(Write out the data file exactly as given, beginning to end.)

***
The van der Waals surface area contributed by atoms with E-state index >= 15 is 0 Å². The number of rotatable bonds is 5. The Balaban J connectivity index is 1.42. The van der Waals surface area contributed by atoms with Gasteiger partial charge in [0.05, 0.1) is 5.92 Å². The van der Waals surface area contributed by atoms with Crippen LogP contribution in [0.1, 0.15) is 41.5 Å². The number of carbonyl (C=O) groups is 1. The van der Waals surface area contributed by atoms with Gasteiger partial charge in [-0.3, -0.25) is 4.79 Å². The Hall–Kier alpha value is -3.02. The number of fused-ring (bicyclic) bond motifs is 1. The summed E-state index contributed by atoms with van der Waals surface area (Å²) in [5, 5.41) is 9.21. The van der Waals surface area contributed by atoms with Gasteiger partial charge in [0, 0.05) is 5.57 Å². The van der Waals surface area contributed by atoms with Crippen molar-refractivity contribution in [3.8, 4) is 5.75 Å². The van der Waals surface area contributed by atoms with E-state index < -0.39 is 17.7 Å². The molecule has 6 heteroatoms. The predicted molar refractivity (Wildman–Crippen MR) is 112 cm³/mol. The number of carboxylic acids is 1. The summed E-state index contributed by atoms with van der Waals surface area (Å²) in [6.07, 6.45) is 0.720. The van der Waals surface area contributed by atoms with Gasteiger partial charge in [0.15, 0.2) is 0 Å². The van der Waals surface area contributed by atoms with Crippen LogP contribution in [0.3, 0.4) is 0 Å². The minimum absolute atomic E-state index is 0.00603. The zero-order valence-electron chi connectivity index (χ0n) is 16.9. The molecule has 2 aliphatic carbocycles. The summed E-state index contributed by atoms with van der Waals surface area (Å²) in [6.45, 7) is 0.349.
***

The van der Waals surface area contributed by atoms with E-state index >= 15 is 0 Å². The number of rotatable bonds is 5. The Balaban J connectivity index is 1.42. The van der Waals surface area contributed by atoms with Gasteiger partial charge in [0.05, 0.1) is 5.92 Å². The van der Waals surface area contributed by atoms with Crippen LogP contribution in [0.1, 0.15) is 41.5 Å². The number of carbonyl (C=O) groups is 1. The van der Waals surface area contributed by atoms with Gasteiger partial charge in [-0.3, -0.25) is 4.79 Å². The Hall–Kier alpha value is -3.02. The number of fused-ring (bicyclic) bond motifs is 1. The summed E-state index contributed by atoms with van der Waals surface area (Å²) in [5, 5.41) is 9.21. The van der Waals surface area contributed by atoms with Gasteiger partial charge in [0, 0.05) is 5.57 Å². The van der Waals surface area contributed by atoms with Crippen molar-refractivity contribution in [3.8, 4) is 5.75 Å². The van der Waals surface area contributed by atoms with E-state index < -0.39 is 17.7 Å². The molecule has 6 heteroatoms. The predicted molar refractivity (Wildman–Crippen MR) is 112 cm³/mol. The number of carboxylic acids is 1. The summed E-state index contributed by atoms with van der Waals surface area (Å²) in [6.07, 6.45) is 0.720. The van der Waals surface area contributed by atoms with Gasteiger partial charge in [0.15, 0.2) is 0 Å². The van der Waals surface area contributed by atoms with Crippen LogP contribution in [0.3, 0.4) is 0 Å². The minimum absolute atomic E-state index is 0.00603. The zero-order valence-electron chi connectivity index (χ0n) is 16.9. The molecule has 2 aliphatic carbocycles. The summed E-state index contributed by atoms with van der Waals surface area (Å²) in [6.45, 7) is 0.349.